Marry into the military and you are guaranteed to feel like an idiot. You are NOT an idiot. We know that. But starting married life in the military is like starting married life in a foreign country. Everything looks familiar, but all the rules have changed. Strange.
That's why you might feel like an idiot a lot when you are first married. Everyone does. Even for your servicemember, married military life is a lot different than single military life.
The best way to handle this is to treat these first six weeks like a curious tourist on a scavenger hunt. We we polled our Military.com readers to find out the top 10 things you and your servicemember should do to get off to the best start. This isn’t everything you could possibly do. These are the best things to do so you can fix it, forget it and go back to the honeymoon as soon as possible.
1. Memorize your servicemember’s Social Security number. Not yours. Theirs. Weird, huh? But remember the military keeps track of everything according to the servicemember’s Social Security number. You qualify for benefits through your servicemember and his or her SSN. This is not an indicator of your personal worth, it is a convenience for the accounting department. Let it go.
2. Grab your official marriage license and a copy your servicemember’s current orders. For the next few weeks, you are going to trot these two papers everywhere. Put them in a plastic page protector and make sure they are hard to lose. Then get a fireproof lockbox and tuck those records inside, please.
3. Get on DEERS. DEERS is a part of your servicemember’s record. It shows that you are officially married and thus qualified to get an ID card and medical benefits and live in housing. Your servicemember starts this process with their chain of command. BEFORE you get married.
On most posts and bases, you need to present this military picture ID at the gate in order to get on base. You need it in order to buy anything on post and to get any medical or dental benefits. Carry it with you all the time -- like your driver’s license. Also, get an official base sticker for your car if it is required for your post or base.
4. Get an ID card. On most posts and bases, you need to present this military picture ID at the gate in order to get on base. You need it in order to buy anything on post and to get any medical or dental benefits. Carry it with you all the time -- like your driver’s license. Also, get an official base sticker for your car if it is required for your post or base.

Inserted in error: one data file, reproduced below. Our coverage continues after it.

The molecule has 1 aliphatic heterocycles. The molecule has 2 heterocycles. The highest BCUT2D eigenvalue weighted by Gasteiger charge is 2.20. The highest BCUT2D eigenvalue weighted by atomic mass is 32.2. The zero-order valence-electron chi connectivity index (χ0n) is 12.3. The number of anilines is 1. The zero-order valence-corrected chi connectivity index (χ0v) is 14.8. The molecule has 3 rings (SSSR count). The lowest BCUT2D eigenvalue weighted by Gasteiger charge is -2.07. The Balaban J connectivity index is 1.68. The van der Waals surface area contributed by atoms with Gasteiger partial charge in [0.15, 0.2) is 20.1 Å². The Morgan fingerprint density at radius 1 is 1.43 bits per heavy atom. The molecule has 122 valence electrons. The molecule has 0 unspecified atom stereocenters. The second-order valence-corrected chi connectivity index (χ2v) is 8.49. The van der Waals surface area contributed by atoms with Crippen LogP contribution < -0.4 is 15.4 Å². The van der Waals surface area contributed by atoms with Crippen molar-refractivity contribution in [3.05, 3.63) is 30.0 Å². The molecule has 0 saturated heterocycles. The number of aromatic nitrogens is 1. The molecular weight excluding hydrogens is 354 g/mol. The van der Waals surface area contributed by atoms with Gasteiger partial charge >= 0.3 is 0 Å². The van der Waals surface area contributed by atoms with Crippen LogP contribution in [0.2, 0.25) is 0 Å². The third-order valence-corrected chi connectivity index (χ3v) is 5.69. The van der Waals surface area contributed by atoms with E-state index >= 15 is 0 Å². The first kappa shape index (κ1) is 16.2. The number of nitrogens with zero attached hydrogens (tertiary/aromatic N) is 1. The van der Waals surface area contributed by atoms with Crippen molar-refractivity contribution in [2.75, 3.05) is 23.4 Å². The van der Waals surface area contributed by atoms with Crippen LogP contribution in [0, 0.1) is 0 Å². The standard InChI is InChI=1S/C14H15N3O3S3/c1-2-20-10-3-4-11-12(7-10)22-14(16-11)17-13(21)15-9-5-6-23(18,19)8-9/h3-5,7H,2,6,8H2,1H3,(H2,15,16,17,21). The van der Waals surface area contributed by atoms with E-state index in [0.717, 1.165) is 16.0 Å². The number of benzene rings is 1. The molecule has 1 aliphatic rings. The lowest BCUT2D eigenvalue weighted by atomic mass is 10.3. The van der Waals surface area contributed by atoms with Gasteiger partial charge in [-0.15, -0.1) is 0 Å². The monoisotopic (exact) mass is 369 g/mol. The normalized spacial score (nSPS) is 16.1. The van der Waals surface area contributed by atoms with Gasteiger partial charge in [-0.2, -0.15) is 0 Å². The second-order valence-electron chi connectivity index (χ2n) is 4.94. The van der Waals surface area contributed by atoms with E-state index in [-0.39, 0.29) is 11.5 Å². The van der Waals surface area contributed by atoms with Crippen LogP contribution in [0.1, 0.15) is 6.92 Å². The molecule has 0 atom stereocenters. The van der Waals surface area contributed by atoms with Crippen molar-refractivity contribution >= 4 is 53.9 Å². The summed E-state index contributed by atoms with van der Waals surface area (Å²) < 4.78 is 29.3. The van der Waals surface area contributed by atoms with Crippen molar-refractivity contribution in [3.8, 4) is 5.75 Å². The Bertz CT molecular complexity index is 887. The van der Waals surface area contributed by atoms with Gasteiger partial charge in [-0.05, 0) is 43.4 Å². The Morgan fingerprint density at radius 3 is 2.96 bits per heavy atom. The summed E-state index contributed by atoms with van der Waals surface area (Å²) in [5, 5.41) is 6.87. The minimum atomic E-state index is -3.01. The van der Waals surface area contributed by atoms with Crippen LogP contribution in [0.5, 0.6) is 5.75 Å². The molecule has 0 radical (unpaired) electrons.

5.Write down the mailing address for your servicemember’s command. It isn’t enough to have your servicemember’s cell phone. It isn’t enough to know he or she is in the Navy or the Air Force. A mailing addy will tell you exactly what ship/unit/battalion/division your servicemember is in. Update this 30 or 40 times during the next 20 years.
6. Get the name of the helper assigned to families in your unit. In the Navy, this person will be the Ombudsman. In the Marine Corps, you have a FRO (Family Readiness Officer. In the Army, you are looking for the FRSA (Family Readiness Support Adviser). Often, these people are listed on the command’s website or Facebook page. They will not solve your problem, but these helping professionals are trained to be able to listen to your problem and then hook you up with the right support. Think of them as your Spark Notes for military life.
7. Get access to local doctor appointment. Tricare provides medical coverage to military families. Once you are on the DEERS form and you have an ID card, sign up for Tricare. Then go to its website at Tricare.com. When they ask what plan you are using, click “I’m not sure. I’m new to Tricare.” This whole process takes exactly 20 minutes. Then find out exactly where the nearest emergency room is. Road trip!
8. Find out about military housing. Maybe you will live there. Maybe you won’t. But find out about it so you can make an informed decision. Take any horror stories you hear with a grain of salt. Make your own decision.
9. Get clear on money. Many of our Military.com readers confessed that they messed up money because they spent what they thought they SHOULD make, not what they actually made. Just write on a piece of paper on your fridge how much money you take home every month and how much your servicemember takes home. That’s it. No one is asking you to make a budget, just write down what you take home.
10. Scope out the commissary checkout line. For some reason, the commissary checkout line is guaranteed to make you feel like an idiot. This pitfall was mentioned over and over by Military.com readers. So, instead of lining up at each cashier like we do at a normal grocery story, most commissaries have one line and then you go to the next available cashier -- kind of like Marshalls on a grand scale.